In April 2017, while celebrating his confirmation to the Supreme Court just nine days earlier, Neil Gorsuch got even more good news: At long last, someone decided to buy the remote lodge on the Colorado River that he’d put up for sale two years earlier. Gorsuch, along with two friends with whom he’d owned the property, had originally listed it for nearly $2.5 million, but even so, the $1.825 million sale price was nothing to sneeze at. Nor was the six-figure payout Gorsuch took home after the transaction closed a month later.
As it turns out, the deal’s timing and/or the buyer’s identity may or may not have been a coincidence. Per Politico’s Heidi Przybyla, the lodge’s new owner is one Brian Duffy, CEO of Greenberg Traurig, a corporate law behemoth with a bustling Supreme Court practice. Among roughly two dozen cases they’ve worked on since Gorsuch’s confirmation, Greenberg lawyers were prominently involved in West Virginia v. Environmental Protection Agency, a June 2022 decision in which the Court used a challenge to an Obama-era emissions rule to create for itself an absolute veto power over future executive actions it doesn’t like. Gorsuch, who has long despised both the administrative state in general and also EPA in particular, joined the other conservatives in voting for Greenberg’s client.
Federal law requires Supreme Court justices to file annual financial disclosures that are supposed to identify potential conflicts of interest—such as, for example, a BigLaw CEO turning up out of nowhere to buy a vacation home that had languished on the market for years, making the newly-minted Justice Gorsuch a few hundred thousand dollars richer in the process. But Duffy’s name appears nowhere in Gorsuch’s 2017 filings, which note the transaction way down on line 56 of Section VII, and only as the sale of the justice’s interest in “Walden Group LLC.”
Gorsuch’s defenders, a group that consists mostly of conservative law professors and, notably, other BigLaw attorneys, have a jargon-laden explanation ready for why this is Nothing To Be Concerned About. Gorsuch and his friends owned the property through a limited liability company, the Walden Group. Therefore, technically, Gorsuch did not sell the home, but instead sold his stake in the LLC that owned the home and sold it to Duffy. This, they argue, is why Duffy’s name would not and should not appear as the “buyer” on Gorsuch’s disclosures—legally speaking, Gorsuch did not actually sell anyone anything. (I will note here that one reason people buy property in the name of an LLC is a desire, for whatever reason, to mask the identities of the real parties in interest.)
Duffy, for his part, told Politico that he’s never even spoken with Gorsuch, let alone argued a case before him, and didn’t know Gorsuch owned the home when he made the offer. Duffy also says he consulted with the firm’s ethics department after learning that his most recent real estate acquisition enriched an honest-to-God Supreme Court justice.
The question of whether Gorsuch’s strategic use of Colorado corporate law complies with the intricacies of federal ethics and disclosure law is classic lawyer shit, in that it provides argumentative people with the chance to spend hours parsing ambiguous language before arriving at conclusions about which they feel very strongly. It also obfuscates the fundamental problem here, which is that the American legal system allows very wealthy people a multitude of options for buying access to Supreme Court justices. On the rare occasion that details become public, it happens only years later, maybe, if a journalist with time and resources and a working knowledge of the Colorado Secretary of State’s website knows where to look.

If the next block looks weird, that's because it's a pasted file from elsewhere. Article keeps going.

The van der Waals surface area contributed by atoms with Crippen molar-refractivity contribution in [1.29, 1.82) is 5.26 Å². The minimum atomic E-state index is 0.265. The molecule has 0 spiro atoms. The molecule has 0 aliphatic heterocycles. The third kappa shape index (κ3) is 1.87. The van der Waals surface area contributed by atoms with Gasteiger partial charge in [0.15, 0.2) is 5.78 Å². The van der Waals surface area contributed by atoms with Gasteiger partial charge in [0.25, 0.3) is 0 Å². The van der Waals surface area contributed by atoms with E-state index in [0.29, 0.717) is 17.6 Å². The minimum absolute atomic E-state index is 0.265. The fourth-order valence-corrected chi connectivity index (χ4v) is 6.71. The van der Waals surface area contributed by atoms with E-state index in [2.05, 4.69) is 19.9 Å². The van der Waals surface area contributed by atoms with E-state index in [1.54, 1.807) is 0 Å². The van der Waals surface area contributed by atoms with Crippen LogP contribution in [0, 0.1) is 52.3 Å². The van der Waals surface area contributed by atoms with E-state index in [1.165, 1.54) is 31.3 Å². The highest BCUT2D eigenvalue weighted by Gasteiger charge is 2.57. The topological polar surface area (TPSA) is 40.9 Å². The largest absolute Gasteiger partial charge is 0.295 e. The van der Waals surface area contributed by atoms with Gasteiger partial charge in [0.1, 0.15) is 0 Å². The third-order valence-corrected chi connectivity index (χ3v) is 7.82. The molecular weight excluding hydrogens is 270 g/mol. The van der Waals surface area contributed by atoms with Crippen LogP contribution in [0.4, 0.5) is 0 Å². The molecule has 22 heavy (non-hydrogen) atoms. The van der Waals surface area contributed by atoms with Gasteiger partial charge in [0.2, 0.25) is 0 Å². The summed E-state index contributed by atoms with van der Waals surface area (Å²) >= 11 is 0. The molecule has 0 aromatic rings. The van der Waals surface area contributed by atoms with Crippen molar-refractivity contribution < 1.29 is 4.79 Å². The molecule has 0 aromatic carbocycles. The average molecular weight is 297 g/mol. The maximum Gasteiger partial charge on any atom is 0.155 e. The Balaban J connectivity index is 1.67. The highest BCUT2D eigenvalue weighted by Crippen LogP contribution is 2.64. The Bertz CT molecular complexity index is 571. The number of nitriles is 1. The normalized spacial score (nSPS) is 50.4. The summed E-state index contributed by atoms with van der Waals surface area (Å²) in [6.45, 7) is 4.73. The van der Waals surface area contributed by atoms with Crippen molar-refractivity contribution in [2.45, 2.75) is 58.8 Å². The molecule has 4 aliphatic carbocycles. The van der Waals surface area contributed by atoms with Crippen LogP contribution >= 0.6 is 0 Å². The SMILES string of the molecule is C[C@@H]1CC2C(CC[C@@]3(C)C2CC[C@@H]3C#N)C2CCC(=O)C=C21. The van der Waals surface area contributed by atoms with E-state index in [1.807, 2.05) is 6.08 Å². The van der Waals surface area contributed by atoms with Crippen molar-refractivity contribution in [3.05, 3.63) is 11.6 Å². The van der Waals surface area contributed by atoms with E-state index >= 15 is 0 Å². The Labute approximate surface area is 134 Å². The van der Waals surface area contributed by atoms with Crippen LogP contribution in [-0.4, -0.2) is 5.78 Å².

I don’t know if Neil Gorsuch is taking six-figure bribes funneled through oddly-timed real estate buys in remote Colorado mountain towns. But you do not have to reach this conclusion to understand that a “disclosure” regime that disguises a BigLaw partner’s purchase of a $2 million vacation home from a life-tenured federal judge is not worth the paper on which it’s written. Even if Gorsuch followed the law here, and even if—I am being uncharacteristically gracious, but stay with me—this transaction was as innocent as the parties insist, this does not vindicate the existing rules, which the Supreme Court has long insisted are sufficient to address any lingering questions about whether its members are on the up-and-up. It exposes how hilariously inadequate the Court’s rules are for the task of keeping justices from flailing around inside billionaire cash cubes whenever they feel like it.
Maybe the most alarming aspect of the Gorsuch story, particularly in the context of Clarence Thomas’s annual superyacht jaunts on a Republican megadonor’s dime, is how easily a motivated rich guy with a savvy lawyer could bribe a justice, were they so inclined. If the name of an anodyne-sounding LLC is all it takes to polish the grimy details of who is paying who, and for what, and how much, this feels to me like a matter of when, not if. (Assuming it hasn’t happened already.)
The assumption underlying any disclosure regime mirrors the assumption underlying the entire legal system, which is that applying the same rules to everyone will inexorably yield fair and righteous results. This Supreme Court, and more specifically its broken fire hydrant of humiliating ethics scandals, reveals the hollow nature of this premise. Whether you blame Gorsuch for hiding the ball or the rules for allowing him to do so, the upshot is the same: No one can say with confidence that the Court is doing justice for anyone other than those who can afford it. Like the legal system of which they are a part, the rules provide only the illusion of fairness, while protecting the people who know how to take advantage of it.